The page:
Taking a pause

When my Wolof teacher, an elderly man with zany socks, needed a break from drilling us on vocabulary, he would say, “Il faut changer l’air un peu, quoi.” Then we would empty from the little classroom into the courtyard and sip too-sweet shots of tea and eat Biskrim or pain chocolat until he’d finished smoking his pipe and was ready to teach again.

With regards to our tiny house project: il faut changer l’air un peu, quoi.

I located energy consumption about the Nina Soft Spin Dryer and Tom said that that the envi heater would drink too much juice from our future solar panels. So, onto wood stoves. Four Dog or Dickinson Solid Fuel Wood stoves seem like the best options, depending on budget and/or floor layout. I asked my insurance agent about renting my house; he said a landlord’s policy is usually less than a homeowner’s policy (whew) but we wouldn’t be able to insure our tiny house, just the trailer it’s built on (boo!).

I also ventured into the lair of the evil giant, Comcast, to ask how much data we use every month. They said: 34G in November, 63G in December, and 56G in January. Yikes. Even if we were in T-Mobile’s local 4G network (we’re just outside of range) they don’t have a plan that would remotely meet our needs. Neither does Virgin (powered by Sprint) and Verizon’s plans are even worse. That leaves satellite internet, which is crazy expensive, and would chew through electricity, to boot. I could make due without a home internet connection but Tom can’t for his job. No access to reliable, high-speed internet would be a dealbreaker.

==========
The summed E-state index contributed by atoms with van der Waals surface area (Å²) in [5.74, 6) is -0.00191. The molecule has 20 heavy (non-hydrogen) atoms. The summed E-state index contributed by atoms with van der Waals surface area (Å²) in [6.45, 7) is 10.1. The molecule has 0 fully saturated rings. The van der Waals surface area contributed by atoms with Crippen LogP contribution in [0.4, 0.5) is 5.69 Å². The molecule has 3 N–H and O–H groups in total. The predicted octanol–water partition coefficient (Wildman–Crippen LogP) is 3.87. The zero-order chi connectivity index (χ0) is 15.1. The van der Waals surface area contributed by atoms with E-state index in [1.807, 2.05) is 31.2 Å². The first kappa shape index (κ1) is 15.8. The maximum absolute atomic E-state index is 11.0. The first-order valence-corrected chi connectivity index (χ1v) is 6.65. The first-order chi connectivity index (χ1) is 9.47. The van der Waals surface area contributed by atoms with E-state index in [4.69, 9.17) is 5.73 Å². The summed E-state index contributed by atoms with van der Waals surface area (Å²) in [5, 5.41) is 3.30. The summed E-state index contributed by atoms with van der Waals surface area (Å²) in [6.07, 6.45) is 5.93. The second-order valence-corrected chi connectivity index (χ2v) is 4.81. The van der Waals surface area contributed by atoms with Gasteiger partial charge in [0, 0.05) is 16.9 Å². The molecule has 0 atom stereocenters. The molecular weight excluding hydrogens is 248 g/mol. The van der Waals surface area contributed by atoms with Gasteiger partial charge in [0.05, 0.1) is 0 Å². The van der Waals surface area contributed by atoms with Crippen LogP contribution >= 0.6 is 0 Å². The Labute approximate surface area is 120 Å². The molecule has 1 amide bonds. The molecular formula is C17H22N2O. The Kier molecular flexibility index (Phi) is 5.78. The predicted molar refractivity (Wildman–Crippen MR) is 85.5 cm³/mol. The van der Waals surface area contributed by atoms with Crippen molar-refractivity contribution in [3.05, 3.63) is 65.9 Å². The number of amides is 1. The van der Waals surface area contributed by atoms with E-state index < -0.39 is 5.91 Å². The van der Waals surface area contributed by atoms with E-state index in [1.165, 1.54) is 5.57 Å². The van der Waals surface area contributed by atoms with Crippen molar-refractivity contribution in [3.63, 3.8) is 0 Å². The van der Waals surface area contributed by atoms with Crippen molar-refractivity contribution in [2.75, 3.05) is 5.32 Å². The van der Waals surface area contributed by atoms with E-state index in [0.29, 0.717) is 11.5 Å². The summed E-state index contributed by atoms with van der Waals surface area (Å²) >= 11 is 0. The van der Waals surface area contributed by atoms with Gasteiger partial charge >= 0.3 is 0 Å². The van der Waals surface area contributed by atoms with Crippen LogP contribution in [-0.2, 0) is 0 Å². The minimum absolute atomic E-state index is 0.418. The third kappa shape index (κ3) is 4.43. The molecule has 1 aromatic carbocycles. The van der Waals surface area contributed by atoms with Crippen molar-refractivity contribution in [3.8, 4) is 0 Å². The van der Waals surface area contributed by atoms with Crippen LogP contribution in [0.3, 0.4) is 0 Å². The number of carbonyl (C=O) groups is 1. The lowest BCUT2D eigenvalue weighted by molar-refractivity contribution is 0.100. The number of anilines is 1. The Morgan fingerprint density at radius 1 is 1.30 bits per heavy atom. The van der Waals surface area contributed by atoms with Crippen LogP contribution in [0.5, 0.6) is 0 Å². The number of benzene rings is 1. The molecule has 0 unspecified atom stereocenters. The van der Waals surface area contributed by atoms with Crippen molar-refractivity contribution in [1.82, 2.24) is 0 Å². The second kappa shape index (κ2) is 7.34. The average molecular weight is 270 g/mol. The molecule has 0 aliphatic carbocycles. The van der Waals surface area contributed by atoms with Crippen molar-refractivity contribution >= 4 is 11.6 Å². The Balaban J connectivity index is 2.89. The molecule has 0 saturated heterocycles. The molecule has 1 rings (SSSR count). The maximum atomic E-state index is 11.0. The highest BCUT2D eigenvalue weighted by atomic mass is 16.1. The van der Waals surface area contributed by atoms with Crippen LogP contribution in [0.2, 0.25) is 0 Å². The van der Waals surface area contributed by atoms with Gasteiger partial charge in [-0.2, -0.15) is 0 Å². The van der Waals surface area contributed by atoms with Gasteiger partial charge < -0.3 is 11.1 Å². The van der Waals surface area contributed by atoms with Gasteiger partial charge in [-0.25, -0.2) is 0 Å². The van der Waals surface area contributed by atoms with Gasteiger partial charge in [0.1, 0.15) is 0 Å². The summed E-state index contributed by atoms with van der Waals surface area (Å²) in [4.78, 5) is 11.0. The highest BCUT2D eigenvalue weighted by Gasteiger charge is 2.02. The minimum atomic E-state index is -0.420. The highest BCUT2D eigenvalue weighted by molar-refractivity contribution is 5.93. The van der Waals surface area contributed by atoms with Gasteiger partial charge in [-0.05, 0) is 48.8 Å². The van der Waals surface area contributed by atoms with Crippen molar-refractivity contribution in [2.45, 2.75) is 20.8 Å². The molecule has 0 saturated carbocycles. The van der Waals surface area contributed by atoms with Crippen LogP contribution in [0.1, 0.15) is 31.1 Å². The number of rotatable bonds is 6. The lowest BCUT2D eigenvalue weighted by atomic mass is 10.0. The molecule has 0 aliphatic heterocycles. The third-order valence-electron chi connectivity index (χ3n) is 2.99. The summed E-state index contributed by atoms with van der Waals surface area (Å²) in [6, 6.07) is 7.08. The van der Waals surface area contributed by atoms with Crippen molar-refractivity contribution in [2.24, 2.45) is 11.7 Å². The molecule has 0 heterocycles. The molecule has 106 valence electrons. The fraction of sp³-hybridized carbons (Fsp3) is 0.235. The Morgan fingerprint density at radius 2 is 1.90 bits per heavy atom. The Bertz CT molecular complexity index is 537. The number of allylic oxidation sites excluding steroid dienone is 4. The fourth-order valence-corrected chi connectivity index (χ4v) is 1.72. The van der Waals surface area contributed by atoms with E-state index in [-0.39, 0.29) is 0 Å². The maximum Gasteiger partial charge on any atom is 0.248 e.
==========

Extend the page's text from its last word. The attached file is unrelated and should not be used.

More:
I’m very aware of how services, utilities, and products are designed to favor going large. There are plenty of wood stoves for 1,000+ sq ft, but only a handful built to heat less, and even fewer that wouldn’t overwhelm a 200 sq ft house. Of the stoves that are small enough to accommodate a tiny house, many are priced prohibitively – perhaps because they’re designed for someone’s secondary residence, a sink for disposable income.